To make this post shorter and you not bored to death of reading, I will write only few key points for gallery
for one button. The whole code and the gallery you can take here:
Flash file with end results 

Firstly we created an array as this:

var myArray:Array = new Array();

Then that Array we have filled with elements that are being placed on the MainStage and their type is MovieClip,

their InstanceNames are mc1, mc2, mc3. Which means one picture is mc1 second one mc2 and so on.

myArray[0] = mc1;
myArray[1] = mc2;
myArray[2] = mc3;

We also have added one variable in order to control the position of element in the array:

var i:Number = 0;

So for now we have an array that has three elements. Now we will add an Event for the button so that the

pictures can move when the user clicks on that button. And we have done so as this:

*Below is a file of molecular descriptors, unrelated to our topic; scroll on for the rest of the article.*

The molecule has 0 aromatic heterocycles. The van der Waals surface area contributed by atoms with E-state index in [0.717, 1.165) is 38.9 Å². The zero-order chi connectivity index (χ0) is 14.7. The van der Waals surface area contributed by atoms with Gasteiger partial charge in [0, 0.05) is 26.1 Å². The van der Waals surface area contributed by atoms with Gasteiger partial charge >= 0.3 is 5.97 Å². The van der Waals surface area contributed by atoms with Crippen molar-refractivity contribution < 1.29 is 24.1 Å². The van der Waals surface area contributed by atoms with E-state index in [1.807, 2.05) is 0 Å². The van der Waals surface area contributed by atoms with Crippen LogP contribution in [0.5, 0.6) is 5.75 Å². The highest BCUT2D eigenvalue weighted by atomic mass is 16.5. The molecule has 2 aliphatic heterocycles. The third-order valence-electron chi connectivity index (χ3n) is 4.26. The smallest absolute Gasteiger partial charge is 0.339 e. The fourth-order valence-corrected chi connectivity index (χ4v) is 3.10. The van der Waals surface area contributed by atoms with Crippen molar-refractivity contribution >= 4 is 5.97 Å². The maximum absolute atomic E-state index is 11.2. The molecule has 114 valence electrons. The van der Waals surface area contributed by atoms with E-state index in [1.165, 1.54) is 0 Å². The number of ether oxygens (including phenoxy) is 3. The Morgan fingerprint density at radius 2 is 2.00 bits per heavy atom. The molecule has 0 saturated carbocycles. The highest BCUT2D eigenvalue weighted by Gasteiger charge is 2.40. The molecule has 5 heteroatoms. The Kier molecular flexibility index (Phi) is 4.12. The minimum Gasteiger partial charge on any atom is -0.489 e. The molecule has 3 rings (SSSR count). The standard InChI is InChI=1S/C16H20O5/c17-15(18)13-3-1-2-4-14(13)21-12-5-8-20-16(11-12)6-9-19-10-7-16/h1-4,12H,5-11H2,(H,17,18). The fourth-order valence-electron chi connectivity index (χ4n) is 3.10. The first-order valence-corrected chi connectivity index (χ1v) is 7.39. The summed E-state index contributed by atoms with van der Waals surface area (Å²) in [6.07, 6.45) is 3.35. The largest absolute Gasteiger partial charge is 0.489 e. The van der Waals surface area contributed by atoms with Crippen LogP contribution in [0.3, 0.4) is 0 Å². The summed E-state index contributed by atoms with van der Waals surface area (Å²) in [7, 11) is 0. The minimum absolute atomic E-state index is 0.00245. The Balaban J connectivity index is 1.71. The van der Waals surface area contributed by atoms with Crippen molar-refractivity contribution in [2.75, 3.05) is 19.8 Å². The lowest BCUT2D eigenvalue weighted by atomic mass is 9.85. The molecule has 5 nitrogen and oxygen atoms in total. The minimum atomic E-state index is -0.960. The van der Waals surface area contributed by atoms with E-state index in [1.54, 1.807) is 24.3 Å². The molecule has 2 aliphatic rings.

btn.addEventListener(MouseEvent.CLICK, go);

Now our button has an Event that will be engaged on the Click of the Mouse and execute the function called "go".

Function "go" does next:


function go (evt:MouseEvent):void
{
 
   TweenMax.to(myArray[i], speed, {x:-1280});
   TweenMax.to(myArray[i], speed, {blurFilter:{blurX:70, blurY:0, quality:2}, ease:Cubic.easeOut});

if(i == 0)
{
thmb3.alpha = .4;
thmb2.alpha = .4;
thmb1.alpha = 1;

}
else if( i == 1)
{
thmb3.alpha = 1;
thmb2.alpha = .4;
thmb1.alpha = .4;
}
else
{
thmb3.alpha = .4;
thmb2.alpha = 1;
thmb1.alpha = .4;
}

i++;


if(i == myArray.length)
{
i = 0;

//Tweening current object in array to the center of screen starting from the 1280px and blur
TweenMax.to(myArray[i],0,{blurFilter:{blurX:70,blurY:0, quality:2}});
TweenMax.to(myArray[i], speed, {x:0,startAt:{x:1280}, ease:Cubic.easeOut});
TweenMax.to(myArray[i], speed, {blurFilter:{blurX:0,blurY:0, quality:1}});
}
else
{
//Tweening any other element of the Array while i is being incremented
TweenMax.to(myArray[i],0, {blurFilter:{blurX:70,blurY:0, quality:2}});
TweenMax.to(myArray[i], speed, {x:0,startAt:{x:1280},ease:Cubic.easeOut});
TweenMax.to(myArray[i], speed, {blurFilter:{blurX:0,blurY:0, quality:2}});
}
}